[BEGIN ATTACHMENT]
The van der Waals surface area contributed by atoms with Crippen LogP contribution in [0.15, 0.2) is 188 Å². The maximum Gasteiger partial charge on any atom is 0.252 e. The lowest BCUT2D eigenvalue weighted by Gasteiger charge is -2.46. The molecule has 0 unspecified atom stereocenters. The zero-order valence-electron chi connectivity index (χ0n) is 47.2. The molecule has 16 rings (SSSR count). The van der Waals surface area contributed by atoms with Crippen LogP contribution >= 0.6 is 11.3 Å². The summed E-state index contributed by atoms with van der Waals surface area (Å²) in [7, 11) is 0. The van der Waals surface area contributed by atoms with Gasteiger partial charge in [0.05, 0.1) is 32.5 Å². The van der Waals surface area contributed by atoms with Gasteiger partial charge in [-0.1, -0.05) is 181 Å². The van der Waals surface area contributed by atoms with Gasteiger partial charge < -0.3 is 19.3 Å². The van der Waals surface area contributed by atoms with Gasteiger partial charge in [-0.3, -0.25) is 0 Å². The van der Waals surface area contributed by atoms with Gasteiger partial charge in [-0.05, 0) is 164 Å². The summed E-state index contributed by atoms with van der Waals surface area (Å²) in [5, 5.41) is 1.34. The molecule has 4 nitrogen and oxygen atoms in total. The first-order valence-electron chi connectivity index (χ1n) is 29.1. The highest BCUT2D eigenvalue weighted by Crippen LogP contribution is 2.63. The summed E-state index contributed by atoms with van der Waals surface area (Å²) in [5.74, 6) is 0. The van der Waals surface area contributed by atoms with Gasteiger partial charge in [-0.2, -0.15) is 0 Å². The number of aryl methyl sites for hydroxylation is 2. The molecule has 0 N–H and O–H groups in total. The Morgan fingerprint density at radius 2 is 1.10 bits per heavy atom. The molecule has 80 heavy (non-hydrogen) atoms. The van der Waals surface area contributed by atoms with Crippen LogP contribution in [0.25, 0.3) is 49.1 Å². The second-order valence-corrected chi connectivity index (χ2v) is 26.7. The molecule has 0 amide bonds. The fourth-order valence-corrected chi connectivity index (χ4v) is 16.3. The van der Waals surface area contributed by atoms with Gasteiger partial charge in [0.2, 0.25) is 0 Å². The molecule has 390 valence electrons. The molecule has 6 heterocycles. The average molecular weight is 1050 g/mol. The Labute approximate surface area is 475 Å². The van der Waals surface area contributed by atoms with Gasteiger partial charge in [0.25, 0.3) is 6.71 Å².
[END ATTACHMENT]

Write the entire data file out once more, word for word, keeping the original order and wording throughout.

The van der Waals surface area contributed by atoms with Crippen LogP contribution in [0.15, 0.2) is 188 Å². The maximum Gasteiger partial charge on any atom is 0.252 e. The lowest BCUT2D eigenvalue weighted by Gasteiger charge is -2.46. The molecule has 0 unspecified atom stereocenters. The zero-order valence-electron chi connectivity index (χ0n) is 47.2. The molecule has 16 rings (SSSR count). The van der Waals surface area contributed by atoms with Crippen LogP contribution >= 0.6 is 11.3 Å². The summed E-state index contributed by atoms with van der Waals surface area (Å²) in [7, 11) is 0. The van der Waals surface area contributed by atoms with Gasteiger partial charge in [0.05, 0.1) is 32.5 Å². The van der Waals surface area contributed by atoms with Gasteiger partial charge in [-0.1, -0.05) is 181 Å². The van der Waals surface area contributed by atoms with Gasteiger partial charge < -0.3 is 19.3 Å². The van der Waals surface area contributed by atoms with Gasteiger partial charge in [-0.3, -0.25) is 0 Å². The van der Waals surface area contributed by atoms with Gasteiger partial charge in [-0.05, 0) is 164 Å². The summed E-state index contributed by atoms with van der Waals surface area (Å²) in [5, 5.41) is 1.34. The molecule has 4 nitrogen and oxygen atoms in total. The first-order valence-electron chi connectivity index (χ1n) is 29.1. The highest BCUT2D eigenvalue weighted by Crippen LogP contribution is 2.63. The summed E-state index contributed by atoms with van der Waals surface area (Å²) in [5.74, 6) is 0. The van der Waals surface area contributed by atoms with Gasteiger partial charge in [-0.2, -0.15) is 0 Å². The number of aryl methyl sites for hydroxylation is 2. The molecule has 0 N–H and O–H groups in total. The Morgan fingerprint density at radius 2 is 1.10 bits per heavy atom. The molecule has 80 heavy (non-hydrogen) atoms. The van der Waals surface area contributed by atoms with Crippen LogP contribution in [0.25, 0.3) is 49.1 Å². The second-order valence-corrected chi connectivity index (χ2v) is 26.7. The molecule has 0 amide bonds. The fourth-order valence-corrected chi connectivity index (χ4v) is 16.3. The van der Waals surface area contributed by atoms with Gasteiger partial charge in [0.2, 0.25) is 0 Å². The molecule has 390 valence electrons. The molecule has 6 heterocycles. The average molecular weight is 1050 g/mol. The Labute approximate surface area is 475 Å². The van der Waals surface area contributed by atoms with Gasteiger partial charge in [0.25, 0.3) is 6.71 Å².